Adapted to live in harsh coastal conditions, mangroves tolerate saltwater immersion and wave action. Climate change brings not only increasing temperatures and shifting precipitation, but also potential changes to sea level and salinity.
To quantify global mangrove response to climate change, this study used GBIF-mediated occurrences of ten mangrove species combined with climate data and quantified the rate of latitudinal shift since the 1950s.
Their analysis revealed significant poleward shifts in nine out of ten species examined, averaging 1.3 degrees latitude per decade in North America and 1.7 degrees in Australia. The authors described higher mean shift rates in seaward zones compared to other zones, and among crypto-viviparous species (where seeds germinate while still attached to the parent tree) compared to non-viviparous.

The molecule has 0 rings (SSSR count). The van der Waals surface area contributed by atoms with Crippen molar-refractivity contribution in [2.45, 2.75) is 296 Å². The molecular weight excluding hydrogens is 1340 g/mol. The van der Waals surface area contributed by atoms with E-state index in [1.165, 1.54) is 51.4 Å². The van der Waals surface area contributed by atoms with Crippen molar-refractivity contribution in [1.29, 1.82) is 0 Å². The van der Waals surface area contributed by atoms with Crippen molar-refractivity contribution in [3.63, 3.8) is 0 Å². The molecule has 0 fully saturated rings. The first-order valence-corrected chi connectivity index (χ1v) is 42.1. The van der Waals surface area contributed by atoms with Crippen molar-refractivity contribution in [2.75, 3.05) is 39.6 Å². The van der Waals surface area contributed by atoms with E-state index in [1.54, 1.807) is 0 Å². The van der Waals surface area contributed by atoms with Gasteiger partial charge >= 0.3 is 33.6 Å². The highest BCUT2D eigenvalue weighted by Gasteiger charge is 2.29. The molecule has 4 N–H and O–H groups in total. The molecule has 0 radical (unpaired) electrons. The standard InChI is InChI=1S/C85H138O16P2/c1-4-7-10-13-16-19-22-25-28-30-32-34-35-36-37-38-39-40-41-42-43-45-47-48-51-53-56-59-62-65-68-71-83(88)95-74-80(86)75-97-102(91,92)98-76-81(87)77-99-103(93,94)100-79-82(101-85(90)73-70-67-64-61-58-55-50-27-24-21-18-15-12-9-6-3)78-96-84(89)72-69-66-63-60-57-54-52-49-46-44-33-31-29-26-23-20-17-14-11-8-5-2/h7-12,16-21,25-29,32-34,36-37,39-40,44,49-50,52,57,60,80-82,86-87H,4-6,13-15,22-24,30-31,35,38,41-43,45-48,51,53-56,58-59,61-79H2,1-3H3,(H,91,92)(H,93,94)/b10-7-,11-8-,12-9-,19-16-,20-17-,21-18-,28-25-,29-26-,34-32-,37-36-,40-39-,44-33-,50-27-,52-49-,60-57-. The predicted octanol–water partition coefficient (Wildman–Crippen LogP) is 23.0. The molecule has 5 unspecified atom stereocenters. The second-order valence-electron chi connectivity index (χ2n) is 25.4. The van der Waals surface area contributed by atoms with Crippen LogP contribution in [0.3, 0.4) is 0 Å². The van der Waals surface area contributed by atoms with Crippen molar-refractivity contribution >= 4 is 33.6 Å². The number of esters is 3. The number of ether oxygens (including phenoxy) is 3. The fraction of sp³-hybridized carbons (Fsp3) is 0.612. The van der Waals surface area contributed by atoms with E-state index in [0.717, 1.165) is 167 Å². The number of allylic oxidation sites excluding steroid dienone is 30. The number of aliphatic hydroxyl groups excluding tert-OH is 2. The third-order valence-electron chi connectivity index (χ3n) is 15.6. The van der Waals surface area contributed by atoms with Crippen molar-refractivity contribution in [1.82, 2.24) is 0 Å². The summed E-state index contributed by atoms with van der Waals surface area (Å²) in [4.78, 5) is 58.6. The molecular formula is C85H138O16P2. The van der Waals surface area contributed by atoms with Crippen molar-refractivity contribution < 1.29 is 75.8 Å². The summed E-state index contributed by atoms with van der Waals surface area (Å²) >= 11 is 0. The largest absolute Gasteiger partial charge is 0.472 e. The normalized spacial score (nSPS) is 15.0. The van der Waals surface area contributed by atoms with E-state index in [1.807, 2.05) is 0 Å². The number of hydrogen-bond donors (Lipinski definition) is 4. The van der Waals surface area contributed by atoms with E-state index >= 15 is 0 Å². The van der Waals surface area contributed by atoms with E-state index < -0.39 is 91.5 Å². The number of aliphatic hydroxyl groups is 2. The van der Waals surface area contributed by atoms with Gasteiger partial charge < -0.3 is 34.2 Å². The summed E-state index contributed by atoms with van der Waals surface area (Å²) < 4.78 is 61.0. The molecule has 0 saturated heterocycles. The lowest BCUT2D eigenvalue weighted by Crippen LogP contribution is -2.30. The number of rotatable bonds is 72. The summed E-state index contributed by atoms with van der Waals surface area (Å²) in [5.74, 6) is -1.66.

The climate data indicated that changes in temperature and precipitation in the past 70 years were the main drivers behind the mangrove range shifts. These results can help guide conservation and management to mitigate the effects of climate change in the future.